News about the economy is simmering down for now. After all, only so many jobs can be cut before there’s nothing left to eliminate. My point? That means more room for stories about other things, like autism.
KARE 11 published an Extra a few days ago on the SAFER program. Unlike NASCAR’s version, this doesn’t create a steel and foam wall to absorb impact from autistic kids crashing in the house. However, a common mental symptom of autism is an inability to sense danger. The false sense of invincibility means a lot of children can run off to pursue their interests, unaware of their surroundings, and the SAFER device can help track autistic children in those situations. Children who participate wear a band on their ankle that can’t be removed by the child and emits a pulse using radio frequencies should they get lost, making them easier to find for rescuers.
Sounds exciting? It would be if this was the first story about the SAFER device. WCCO aired a very similar story about this time last year, even using the same format KARE used (introducing the autistic kid, telling about the dangers of them running off, then featuring the device). There’s one difference between the two. The SAFER group featured on KARE, in Carver County, is parent-run. Other counties rely on law enforcement to use the program.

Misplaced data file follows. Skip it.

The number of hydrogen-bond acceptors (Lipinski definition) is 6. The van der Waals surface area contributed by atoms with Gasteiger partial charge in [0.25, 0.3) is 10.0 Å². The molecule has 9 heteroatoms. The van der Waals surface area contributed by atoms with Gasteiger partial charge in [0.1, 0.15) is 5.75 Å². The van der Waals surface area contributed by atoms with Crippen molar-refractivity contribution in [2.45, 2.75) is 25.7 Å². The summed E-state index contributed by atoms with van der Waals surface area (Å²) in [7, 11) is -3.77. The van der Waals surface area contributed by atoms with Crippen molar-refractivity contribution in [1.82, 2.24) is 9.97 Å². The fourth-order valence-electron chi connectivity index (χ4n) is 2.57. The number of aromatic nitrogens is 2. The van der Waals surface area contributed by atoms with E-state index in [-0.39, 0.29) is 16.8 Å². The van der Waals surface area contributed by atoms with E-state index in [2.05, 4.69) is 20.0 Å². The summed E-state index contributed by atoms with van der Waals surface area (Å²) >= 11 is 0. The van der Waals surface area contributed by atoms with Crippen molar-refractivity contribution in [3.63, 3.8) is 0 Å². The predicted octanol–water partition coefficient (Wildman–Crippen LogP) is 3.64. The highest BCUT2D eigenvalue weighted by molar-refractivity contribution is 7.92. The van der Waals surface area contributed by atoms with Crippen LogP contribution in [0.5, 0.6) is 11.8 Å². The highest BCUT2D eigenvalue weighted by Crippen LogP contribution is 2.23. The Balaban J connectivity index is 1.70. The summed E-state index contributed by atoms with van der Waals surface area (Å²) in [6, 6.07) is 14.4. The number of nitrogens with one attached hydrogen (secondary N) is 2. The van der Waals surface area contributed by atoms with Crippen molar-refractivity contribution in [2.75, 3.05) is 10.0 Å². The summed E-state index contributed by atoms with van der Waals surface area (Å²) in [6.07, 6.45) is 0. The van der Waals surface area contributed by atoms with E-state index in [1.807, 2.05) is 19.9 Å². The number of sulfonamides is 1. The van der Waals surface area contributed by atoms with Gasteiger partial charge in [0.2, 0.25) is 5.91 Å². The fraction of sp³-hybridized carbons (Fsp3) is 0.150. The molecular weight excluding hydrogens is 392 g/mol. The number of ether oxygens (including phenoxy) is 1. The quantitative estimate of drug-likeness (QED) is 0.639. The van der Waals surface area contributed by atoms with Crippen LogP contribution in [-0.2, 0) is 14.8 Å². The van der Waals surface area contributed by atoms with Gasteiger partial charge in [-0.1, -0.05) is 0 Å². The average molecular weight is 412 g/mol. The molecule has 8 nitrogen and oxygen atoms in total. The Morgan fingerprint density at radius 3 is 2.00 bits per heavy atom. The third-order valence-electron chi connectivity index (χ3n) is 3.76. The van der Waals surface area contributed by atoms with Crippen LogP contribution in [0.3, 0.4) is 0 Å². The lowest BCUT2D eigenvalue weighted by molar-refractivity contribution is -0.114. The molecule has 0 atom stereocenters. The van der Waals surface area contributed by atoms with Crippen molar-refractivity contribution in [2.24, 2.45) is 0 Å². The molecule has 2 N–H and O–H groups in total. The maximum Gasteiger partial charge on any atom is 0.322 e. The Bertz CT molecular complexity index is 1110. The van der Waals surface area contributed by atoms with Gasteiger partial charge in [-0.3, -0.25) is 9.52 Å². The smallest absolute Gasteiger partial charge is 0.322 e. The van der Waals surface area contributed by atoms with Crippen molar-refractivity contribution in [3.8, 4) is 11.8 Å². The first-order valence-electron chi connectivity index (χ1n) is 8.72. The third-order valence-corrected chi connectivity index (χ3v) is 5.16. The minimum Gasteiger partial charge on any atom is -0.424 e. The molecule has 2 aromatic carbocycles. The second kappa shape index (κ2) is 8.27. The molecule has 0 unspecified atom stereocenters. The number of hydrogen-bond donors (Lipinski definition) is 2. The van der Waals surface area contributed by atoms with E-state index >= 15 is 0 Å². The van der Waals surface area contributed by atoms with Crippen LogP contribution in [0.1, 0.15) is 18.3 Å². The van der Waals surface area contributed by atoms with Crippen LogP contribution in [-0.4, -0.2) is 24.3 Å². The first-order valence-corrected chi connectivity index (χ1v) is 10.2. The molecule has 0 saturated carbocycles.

I too lacked an ability to sense danger and even now, I find myself less concerned about my safety than my mother is (parental instinct perhaps). I don’t go blundering my way through trouble spots, but there’s only so much I can do to control my safety before outside factors play a role. I’m cautious, but I know something could happen that I can’t control, so worrying about every little detail would be illogical. I think not having a sense of danger can be liberating once the concept, including how it can be overplayed by outside sources, is understood. But for kids who haven’t picked up on that yet, this should ease the fears of their worrisome parents.